Peter D. Kramer
Who is Peter D. Kramer?
Peter D. Kramer, is an American psychiatrist, former Marshall Scholar and faculty member of Brown Medical School specializing in the area of depression. He considers depression to be a serious illness with tangible physiological effects such as disorganizing the brain and disrupting the functioning of the cardiovascular system. He criticizes society for romanticizing depression in the same way that tuberculosis was once romanticized; these romantic notions involve claims of artistic sensitivity or of genius arising from depression. In his 2005 book Against Depression, he argues that the socio-economic costs of depression are so large and the effects so pervasive that modern societies should aim to eradicate the disease in the same fashion as it did with smallpox.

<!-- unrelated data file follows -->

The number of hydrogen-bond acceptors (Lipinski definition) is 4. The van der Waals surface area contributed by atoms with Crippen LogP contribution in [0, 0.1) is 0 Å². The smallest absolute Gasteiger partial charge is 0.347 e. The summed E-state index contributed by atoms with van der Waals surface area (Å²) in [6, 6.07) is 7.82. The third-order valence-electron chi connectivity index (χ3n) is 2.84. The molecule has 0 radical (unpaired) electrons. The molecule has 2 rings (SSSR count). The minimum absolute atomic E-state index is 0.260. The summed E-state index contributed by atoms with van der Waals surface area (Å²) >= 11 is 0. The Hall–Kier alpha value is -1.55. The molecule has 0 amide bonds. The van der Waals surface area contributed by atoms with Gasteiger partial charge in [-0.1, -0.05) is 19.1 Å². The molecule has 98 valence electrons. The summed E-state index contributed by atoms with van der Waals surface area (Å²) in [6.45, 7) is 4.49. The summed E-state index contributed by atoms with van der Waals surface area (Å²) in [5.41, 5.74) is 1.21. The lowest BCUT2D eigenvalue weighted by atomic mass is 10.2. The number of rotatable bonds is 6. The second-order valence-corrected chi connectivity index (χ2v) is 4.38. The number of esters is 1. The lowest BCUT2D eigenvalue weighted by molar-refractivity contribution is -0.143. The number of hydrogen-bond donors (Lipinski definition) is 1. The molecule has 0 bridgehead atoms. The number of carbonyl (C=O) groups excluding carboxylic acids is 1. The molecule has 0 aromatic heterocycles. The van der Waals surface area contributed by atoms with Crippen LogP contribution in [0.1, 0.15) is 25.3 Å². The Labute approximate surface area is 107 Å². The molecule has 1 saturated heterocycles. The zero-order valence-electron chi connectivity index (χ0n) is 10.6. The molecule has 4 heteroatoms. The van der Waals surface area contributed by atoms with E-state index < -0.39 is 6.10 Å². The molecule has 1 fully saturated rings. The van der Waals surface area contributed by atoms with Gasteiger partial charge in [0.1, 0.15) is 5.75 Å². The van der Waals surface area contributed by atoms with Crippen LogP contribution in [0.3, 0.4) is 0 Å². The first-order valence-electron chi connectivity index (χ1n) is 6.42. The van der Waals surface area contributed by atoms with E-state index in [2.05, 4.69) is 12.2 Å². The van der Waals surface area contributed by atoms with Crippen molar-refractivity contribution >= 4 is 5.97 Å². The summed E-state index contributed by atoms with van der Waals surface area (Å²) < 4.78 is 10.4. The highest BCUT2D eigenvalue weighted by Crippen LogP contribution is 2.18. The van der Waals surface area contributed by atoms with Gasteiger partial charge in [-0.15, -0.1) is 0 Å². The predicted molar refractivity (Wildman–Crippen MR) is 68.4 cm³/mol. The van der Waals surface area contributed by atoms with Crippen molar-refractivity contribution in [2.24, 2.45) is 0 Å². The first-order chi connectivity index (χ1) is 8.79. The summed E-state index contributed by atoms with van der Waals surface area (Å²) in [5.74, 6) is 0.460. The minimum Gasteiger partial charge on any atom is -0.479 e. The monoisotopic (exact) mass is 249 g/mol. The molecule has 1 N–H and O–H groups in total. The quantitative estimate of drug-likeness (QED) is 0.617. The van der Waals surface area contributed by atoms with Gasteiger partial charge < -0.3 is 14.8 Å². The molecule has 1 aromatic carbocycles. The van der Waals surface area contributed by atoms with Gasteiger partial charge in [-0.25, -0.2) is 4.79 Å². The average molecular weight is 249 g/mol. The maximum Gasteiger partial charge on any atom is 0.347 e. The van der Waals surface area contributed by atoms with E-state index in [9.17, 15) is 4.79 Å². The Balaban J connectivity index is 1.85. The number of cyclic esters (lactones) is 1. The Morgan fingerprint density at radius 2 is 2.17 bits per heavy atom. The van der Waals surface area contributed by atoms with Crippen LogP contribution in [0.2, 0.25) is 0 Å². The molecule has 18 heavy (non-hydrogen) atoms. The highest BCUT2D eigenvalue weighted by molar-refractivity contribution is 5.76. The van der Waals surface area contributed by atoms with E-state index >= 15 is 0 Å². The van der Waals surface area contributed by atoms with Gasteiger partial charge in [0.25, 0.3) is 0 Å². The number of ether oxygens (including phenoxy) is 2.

Kramer's most notable book is Listening to Prozac. This work was grounded in the observation that, treated with antidepressants, some patients reported feeling "better than well." This result led Kramer to consider the feasibility of "cosmetic psychopharmacology," the use of medication in healthy people to induce personality traits that are desired or socially rewarded.
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